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2007’s Top Reality TV Whores

With just 11 days remaining in 2007, the time has come yet again to look backwards and assess this period of time, and to follow the rest of the media and produce a couple easy stories that allow me to take a few days off. Actually, compiling this year’s list of reality whores was rather difficult, as there were many contenders.

reality blurred will return Wednesday, and next week I’ll look back at the trends in reality television this past year, and reveal the most-popular stories. But here are the people who I think became true reality whores, metaphorically or literally selling themselves for fame or fortune during 2007:

  • Lauren Conrad and the cast of The Hills. Critics have long suspected that Laguna Beach and its now more-popular spin-off The Hills were fake. Part of that was because the shows broke new ground, with production design and editing that made the series feel like a drama. But as was revealed this year, The Hills may not be scripted, but it’s not real, either. Among other things, an actor was cast to date Lauren, Heidi and Spencer played make-believe at LAX, and Lauren admitted recreating scenes from her life. If your life consists of reenacting scenes from your life, what kind of life is that, really? Lauren has insisted that the show is real by saying “this really is my life,” and on some level, she’s right. Instead of just living and letting cameras capture that life, she’s living for the cameras, trading authenticity for fame, and becoming a true reality whore in the process.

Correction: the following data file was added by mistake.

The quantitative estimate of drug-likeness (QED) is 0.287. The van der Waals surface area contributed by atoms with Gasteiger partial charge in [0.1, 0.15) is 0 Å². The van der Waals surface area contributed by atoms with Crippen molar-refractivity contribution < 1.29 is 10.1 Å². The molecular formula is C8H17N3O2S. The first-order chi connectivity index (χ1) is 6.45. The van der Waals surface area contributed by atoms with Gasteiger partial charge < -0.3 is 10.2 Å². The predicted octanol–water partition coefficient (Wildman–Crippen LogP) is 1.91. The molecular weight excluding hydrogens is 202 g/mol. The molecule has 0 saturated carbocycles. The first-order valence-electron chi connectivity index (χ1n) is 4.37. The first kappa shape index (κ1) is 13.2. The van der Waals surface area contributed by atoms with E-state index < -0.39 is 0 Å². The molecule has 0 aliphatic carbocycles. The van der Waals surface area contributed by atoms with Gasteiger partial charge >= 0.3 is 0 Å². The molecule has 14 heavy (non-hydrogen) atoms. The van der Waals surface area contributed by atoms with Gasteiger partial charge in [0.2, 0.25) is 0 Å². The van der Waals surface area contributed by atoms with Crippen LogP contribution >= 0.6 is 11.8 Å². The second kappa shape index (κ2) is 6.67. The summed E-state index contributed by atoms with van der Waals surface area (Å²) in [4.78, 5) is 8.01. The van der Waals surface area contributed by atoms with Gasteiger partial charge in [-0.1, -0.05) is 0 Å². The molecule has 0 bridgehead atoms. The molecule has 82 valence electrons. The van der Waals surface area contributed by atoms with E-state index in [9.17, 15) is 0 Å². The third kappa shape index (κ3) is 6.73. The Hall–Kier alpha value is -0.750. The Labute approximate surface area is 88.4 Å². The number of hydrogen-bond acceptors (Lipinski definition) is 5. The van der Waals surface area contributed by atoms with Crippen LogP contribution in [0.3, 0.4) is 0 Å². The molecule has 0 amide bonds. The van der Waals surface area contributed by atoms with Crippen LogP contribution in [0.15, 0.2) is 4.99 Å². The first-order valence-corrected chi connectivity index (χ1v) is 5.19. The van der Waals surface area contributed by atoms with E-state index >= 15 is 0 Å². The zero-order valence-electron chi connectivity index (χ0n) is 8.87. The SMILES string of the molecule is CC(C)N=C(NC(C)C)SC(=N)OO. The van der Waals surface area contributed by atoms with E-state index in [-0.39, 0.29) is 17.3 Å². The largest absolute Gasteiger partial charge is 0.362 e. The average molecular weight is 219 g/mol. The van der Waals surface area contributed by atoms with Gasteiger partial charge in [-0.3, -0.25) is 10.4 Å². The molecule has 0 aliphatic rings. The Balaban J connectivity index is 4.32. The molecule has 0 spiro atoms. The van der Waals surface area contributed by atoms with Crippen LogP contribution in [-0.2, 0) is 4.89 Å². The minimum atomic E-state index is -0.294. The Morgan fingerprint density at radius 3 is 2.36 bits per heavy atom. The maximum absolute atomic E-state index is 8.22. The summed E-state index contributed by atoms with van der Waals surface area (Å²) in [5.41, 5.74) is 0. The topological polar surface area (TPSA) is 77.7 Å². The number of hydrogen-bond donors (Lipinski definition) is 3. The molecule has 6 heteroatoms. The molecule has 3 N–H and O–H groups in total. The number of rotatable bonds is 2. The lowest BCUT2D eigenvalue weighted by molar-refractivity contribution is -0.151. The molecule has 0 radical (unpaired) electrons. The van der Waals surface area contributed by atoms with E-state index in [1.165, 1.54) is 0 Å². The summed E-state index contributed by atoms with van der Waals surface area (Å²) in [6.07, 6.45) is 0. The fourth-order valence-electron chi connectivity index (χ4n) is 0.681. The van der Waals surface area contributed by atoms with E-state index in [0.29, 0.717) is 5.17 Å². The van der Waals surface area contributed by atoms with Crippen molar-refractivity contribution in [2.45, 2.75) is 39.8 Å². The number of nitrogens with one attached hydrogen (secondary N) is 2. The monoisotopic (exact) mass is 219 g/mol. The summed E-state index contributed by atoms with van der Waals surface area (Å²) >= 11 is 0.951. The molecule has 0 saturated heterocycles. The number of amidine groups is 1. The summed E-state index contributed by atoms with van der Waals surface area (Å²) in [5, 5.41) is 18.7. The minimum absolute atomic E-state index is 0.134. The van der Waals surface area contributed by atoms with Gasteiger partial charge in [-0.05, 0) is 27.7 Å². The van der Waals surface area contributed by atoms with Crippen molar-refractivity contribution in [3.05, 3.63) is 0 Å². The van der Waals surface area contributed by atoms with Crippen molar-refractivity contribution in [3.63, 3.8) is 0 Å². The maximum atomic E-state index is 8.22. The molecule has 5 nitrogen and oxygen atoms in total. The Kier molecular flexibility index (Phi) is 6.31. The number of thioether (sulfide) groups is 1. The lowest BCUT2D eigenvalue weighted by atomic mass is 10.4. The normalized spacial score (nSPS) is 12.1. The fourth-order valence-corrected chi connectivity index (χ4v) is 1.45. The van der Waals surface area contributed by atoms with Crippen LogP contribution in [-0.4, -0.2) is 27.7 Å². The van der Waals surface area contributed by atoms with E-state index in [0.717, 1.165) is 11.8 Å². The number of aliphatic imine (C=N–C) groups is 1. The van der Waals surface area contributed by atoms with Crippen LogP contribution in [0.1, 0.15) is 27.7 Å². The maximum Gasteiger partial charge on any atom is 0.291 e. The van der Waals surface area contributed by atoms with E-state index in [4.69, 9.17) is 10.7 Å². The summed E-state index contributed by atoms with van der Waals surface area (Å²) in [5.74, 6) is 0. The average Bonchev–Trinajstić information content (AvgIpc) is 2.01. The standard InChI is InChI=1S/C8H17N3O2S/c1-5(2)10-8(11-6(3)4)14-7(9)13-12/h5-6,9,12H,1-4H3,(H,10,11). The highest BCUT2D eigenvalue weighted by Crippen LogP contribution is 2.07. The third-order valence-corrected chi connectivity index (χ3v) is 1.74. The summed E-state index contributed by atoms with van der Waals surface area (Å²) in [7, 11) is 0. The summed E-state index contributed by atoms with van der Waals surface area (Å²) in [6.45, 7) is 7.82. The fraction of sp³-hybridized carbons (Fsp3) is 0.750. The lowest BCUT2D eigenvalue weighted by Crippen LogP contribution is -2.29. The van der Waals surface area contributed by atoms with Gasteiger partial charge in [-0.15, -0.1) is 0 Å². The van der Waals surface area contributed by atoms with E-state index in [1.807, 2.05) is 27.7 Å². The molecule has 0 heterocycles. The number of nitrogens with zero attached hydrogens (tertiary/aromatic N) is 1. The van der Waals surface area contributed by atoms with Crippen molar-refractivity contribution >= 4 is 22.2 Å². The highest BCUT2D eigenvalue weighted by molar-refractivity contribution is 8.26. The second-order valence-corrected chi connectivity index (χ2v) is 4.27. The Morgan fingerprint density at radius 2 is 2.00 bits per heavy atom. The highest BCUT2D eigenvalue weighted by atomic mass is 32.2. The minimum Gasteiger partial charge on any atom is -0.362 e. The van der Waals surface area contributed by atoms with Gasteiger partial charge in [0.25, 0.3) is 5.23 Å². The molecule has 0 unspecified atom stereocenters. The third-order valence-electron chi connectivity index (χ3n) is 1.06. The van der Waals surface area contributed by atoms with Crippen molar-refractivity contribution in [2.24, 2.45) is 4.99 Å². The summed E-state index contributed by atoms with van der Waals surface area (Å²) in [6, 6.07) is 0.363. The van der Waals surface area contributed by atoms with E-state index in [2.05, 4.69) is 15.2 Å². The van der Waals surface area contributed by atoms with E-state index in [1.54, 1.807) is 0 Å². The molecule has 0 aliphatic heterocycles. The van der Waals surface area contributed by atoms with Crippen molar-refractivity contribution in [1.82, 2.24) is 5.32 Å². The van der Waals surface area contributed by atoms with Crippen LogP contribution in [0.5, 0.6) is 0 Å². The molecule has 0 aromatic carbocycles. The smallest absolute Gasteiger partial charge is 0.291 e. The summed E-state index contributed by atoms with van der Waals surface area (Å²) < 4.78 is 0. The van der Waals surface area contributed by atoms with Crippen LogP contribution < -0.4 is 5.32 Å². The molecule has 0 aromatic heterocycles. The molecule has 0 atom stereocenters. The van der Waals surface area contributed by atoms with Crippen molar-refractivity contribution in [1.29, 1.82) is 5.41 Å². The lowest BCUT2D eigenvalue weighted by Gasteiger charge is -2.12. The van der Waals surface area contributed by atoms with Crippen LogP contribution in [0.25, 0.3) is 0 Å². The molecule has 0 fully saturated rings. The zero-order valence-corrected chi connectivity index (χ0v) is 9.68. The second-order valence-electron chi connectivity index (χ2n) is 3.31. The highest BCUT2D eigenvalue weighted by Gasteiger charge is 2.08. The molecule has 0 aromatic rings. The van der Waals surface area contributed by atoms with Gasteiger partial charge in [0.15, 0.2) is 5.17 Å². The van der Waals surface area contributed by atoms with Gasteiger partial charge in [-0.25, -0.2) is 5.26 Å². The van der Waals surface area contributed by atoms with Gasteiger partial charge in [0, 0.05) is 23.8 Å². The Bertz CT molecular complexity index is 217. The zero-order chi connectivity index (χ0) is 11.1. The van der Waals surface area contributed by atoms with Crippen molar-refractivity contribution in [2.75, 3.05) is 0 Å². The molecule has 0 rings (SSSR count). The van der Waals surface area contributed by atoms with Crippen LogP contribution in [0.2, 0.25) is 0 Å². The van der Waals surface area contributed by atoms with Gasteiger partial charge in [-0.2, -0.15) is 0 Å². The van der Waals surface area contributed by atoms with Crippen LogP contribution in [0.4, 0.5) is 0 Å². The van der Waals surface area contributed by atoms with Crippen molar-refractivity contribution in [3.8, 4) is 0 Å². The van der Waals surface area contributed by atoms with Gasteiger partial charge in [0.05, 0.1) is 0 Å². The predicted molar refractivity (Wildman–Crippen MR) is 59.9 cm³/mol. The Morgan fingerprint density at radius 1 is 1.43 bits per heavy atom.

• Flavor Flav, New York, and VH1’s serial celebrity daters. With its wildly popular Flavor of Love, VH1 gave us a watchable, entertaining series–and a much-needed takedown of The Bachelor and its false promise of true love. The problem is, instead of continuing to mock The Bachelor, a bunch of has-been or little-known stars–Flavor Flav, Tiffany “New York” Pollard, Bret Michaels, Tila Tequila (whose show was a VH1 show that was pushed to MTV)–have embraced, or pretend to embrace, the concept that the best way to find love is to search through a pile of TV-friendly, drama-creating famewhores. It’s one thing to use reality television to bring back your career, another to use it to extend your 15 minutes, but it’s just pathetic to insist that you want love and then return season after season to literally sell yourself.
  • Kathy Griffin. She turned her life into a well-deserved Emmy this year, and then gave an awesome acceptance speech she admitted was designed entirely to get media attention. It worked, as did her other stunts. The incredible part is that she draws attention and increases her fame while staying grounded and relatable. Kathy Griffin has unquestionably perfected the art of whoring herself without making it look unseemly. Most of that is because, as she continued to do during the third season of My Life on the D-List, she just admits what she’s doing, and that changes everything. In that same tradition, I admit that this mention is just a shameless attempt on my part to get her to mention reality blurred and this honor on her show and/or in her act. Hopefully, I’ve learned well.
  • Survivor Fiji star Dreamz. He promised Yau-Man immunity in exchange for a car, and then changed his mind. I suppose one’s integrity is a small price to pay for a 2008 Ford F-Series Super Duty truck.